Some of the biggest record labels in the world have sued a popular website that converts YouTube videos into .mp3 audio files. The group says that YouTube-mp3.org facilitates copyright infringement through its stream-ripping service.
The BBC reports that Universal, Warner Bros, Sony Music, and others have launched a lawsuit against the German operator of the site in Los Angeles federal court. They are seeking damages that include $150,000 for every alleged instance of piracy.
The site works by simply inputting a YouTube URL, hitting the convert button, then downloading the audio track taken from the video. The Recording Industry Association of America said that YouTube-mp3.org’s 60 million users per month made it the largest website of its kind, responsible “for upwards of 40 percent of all unlawful stream-ripping of music from YouTube in the world."
The labels say that "tens, or even hundreds, of millions of tracks are illegally copied and distributed by stream-ripping services each month" and that YouTube-mp3.org is the "chief offender."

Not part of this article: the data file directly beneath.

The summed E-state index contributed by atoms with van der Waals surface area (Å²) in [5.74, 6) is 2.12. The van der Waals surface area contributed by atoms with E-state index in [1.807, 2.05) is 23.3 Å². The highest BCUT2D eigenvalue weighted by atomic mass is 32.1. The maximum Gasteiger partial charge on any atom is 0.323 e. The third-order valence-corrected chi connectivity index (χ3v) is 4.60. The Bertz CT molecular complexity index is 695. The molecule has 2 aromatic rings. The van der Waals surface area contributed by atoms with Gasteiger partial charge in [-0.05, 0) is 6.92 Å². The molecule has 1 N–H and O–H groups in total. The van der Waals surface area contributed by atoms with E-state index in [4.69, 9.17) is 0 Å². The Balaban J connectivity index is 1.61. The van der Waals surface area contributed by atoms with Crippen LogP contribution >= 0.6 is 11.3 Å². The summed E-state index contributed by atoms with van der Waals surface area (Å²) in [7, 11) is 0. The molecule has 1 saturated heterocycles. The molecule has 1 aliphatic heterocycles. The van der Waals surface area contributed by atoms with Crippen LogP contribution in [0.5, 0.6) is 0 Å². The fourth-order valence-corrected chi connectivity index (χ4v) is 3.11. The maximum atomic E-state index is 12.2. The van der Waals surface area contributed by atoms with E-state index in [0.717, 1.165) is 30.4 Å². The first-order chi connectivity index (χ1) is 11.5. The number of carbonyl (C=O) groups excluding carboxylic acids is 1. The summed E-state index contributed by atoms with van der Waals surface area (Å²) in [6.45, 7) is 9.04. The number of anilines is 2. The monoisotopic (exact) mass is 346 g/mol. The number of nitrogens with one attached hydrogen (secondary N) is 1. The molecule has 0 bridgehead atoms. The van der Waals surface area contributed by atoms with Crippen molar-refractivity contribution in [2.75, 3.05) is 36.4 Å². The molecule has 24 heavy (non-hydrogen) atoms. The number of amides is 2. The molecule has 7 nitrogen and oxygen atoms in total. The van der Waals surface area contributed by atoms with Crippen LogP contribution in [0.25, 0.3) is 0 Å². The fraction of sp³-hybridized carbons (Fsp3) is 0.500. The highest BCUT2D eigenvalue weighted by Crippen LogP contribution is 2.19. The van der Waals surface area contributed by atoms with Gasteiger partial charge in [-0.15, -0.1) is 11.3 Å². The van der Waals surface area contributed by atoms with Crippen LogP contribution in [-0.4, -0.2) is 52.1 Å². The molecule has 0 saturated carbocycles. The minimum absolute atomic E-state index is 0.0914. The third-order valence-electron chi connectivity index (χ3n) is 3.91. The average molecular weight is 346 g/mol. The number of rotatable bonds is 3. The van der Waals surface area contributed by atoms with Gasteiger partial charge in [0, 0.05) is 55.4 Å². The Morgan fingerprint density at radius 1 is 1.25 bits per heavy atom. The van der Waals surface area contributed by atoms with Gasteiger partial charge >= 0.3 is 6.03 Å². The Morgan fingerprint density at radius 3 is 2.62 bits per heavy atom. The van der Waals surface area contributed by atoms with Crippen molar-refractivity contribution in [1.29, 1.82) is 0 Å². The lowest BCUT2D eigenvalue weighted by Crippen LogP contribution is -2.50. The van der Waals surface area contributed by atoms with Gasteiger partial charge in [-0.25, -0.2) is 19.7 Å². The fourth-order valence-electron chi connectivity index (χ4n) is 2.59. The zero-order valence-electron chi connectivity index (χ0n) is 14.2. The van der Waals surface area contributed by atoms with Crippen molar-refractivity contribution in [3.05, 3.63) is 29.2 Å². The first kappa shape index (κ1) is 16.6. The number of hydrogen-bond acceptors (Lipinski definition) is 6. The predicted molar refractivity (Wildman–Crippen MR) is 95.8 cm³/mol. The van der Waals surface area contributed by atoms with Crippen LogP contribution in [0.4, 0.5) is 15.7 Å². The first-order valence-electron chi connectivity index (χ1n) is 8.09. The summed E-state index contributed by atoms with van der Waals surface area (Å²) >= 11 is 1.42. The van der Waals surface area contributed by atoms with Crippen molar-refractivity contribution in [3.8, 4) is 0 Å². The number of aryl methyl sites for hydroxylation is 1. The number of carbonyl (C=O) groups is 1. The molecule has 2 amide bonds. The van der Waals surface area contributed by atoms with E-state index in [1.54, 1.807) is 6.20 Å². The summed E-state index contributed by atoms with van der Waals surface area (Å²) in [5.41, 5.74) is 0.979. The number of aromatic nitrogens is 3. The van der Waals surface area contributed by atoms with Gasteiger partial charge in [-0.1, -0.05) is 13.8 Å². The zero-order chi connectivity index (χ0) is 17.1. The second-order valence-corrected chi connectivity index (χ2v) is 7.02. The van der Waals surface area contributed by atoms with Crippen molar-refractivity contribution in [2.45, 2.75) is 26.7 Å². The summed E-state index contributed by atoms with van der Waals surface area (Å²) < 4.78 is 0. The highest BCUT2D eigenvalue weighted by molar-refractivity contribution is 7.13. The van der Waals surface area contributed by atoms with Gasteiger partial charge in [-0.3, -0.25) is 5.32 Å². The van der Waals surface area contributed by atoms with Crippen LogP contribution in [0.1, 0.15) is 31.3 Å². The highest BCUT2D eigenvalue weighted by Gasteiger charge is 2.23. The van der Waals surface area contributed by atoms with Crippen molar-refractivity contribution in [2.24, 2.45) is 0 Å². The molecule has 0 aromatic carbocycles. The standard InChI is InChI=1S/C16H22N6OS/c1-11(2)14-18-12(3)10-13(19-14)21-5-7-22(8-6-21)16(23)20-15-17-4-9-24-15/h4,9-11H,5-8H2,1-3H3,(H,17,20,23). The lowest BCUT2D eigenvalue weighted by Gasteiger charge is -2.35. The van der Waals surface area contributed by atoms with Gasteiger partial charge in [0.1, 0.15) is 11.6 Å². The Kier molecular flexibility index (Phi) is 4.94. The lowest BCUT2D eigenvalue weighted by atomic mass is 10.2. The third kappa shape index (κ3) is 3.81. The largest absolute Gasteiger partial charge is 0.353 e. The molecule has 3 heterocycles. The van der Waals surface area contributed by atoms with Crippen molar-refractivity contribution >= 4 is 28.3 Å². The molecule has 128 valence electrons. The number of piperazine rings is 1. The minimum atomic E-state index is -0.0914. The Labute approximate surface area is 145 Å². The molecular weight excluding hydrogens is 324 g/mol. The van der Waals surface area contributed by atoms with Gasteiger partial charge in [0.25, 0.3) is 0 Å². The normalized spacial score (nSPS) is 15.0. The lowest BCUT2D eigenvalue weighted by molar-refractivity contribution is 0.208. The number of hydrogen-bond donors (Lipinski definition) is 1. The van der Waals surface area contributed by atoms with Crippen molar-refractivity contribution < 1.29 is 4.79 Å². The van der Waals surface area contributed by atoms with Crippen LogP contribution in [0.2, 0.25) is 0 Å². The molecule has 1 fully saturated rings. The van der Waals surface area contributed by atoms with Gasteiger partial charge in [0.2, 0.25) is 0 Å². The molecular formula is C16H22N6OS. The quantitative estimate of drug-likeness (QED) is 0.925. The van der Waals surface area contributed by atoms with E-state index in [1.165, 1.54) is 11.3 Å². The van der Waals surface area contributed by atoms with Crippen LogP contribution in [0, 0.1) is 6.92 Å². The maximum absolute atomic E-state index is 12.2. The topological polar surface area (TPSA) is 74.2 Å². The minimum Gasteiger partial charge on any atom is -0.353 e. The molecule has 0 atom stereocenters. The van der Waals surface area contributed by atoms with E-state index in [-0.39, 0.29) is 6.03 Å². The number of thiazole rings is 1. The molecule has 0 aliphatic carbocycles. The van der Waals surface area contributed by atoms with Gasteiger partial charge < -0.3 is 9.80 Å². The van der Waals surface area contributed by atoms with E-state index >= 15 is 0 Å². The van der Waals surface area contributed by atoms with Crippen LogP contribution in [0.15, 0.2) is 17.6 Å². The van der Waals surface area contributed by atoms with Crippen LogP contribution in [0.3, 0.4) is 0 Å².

"This site is raking in millions on the backs of artists, songwriters and labels," said Cary Sherman, Chairman of the Recording Industry Association of America, in a statement.
"We are doing our part, but everyone in the music ecosystem who says they believe that artists should be compensated for their work has a role to play. It should not be so easy to engage in this activity in the first place, and no stream ripping site should appear at the top of any search result or app chart."
The claim includes 304 songs that the labels allege have been illegally stream-ripped through YouTube-mp3.org, including tracks from Meghan Trainor, Sia, Missy Elliott, Sugar Ray, James Blunt, and One Direction.
YouTube-mp3.org has not commented on the case. The website claims that it copies music to its own servers. "Different from other services the whole conversion process will be performed by our infrastructure, and you only have to download the audio file from our servers."
The music industry also took aim at those organizations it believes support stream-ripping sites. "We hope that responsible advertisers, search engines and hosting providers will also reflect on the ethics of supporting sites that enrich themselves by defrauding creators," said BPI Chief Executive, Geoff Taylor.
A hearing date has yet to be set.